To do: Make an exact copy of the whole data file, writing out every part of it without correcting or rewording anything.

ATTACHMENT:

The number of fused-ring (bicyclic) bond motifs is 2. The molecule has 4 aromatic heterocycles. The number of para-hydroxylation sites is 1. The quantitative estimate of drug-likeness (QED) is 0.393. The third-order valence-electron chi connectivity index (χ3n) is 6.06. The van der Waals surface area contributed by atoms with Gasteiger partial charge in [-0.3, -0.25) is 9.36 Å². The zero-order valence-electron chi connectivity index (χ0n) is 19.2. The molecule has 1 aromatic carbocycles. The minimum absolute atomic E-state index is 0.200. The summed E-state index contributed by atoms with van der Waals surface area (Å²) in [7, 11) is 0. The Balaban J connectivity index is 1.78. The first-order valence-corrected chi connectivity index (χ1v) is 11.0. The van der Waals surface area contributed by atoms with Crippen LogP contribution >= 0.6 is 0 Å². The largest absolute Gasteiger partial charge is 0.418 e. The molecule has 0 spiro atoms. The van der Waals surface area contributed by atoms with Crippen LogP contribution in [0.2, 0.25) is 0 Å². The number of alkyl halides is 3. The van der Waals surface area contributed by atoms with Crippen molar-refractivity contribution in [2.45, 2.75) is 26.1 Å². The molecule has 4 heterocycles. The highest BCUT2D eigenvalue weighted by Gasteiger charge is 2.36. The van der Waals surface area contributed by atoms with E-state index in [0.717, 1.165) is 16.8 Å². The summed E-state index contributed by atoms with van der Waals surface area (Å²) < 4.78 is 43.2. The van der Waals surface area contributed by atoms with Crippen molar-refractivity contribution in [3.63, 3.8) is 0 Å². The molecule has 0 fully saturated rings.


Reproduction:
The number of fused-ring (bicyclic) bond motifs is 2. The molecule has 4 aromatic heterocycles. The number of para-hydroxylation sites is 1. The quantitative estimate of drug-likeness (QED) is 0.393. The third-order valence-electron chi connectivity index (χ3n) is 6.06. The van der Waals surface area contributed by atoms with Gasteiger partial charge in [-0.3, -0.25) is 9.36 Å². The zero-order valence-electron chi connectivity index (χ0n) is 19.2. The molecule has 1 aromatic carbocycles. The minimum absolute atomic E-state index is 0.200. The summed E-state index contributed by atoms with van der Waals surface area (Å²) in [7, 11) is 0. The Balaban J connectivity index is 1.78. The first-order valence-corrected chi connectivity index (χ1v) is 11.0. The van der Waals surface area contributed by atoms with Crippen LogP contribution >= 0.6 is 0 Å². The largest absolute Gasteiger partial charge is 0.418 e. The molecule has 0 spiro atoms. The van der Waals surface area contributed by atoms with Crippen LogP contribution in [0.2, 0.25) is 0 Å². The number of alkyl halides is 3. The van der Waals surface area contributed by atoms with Crippen molar-refractivity contribution in [2.45, 2.75) is 26.1 Å². The molecule has 4 heterocycles. The highest BCUT2D eigenvalue weighted by Gasteiger charge is 2.36. The van der Waals surface area contributed by atoms with E-state index in [0.717, 1.165) is 16.8 Å². The summed E-state index contributed by atoms with van der Waals surface area (Å²) < 4.78 is 43.2. The van der Waals surface area contributed by atoms with Crippen molar-refractivity contribution in [3.63, 3.8) is 0 Å². The molecule has 0 fully saturated rings.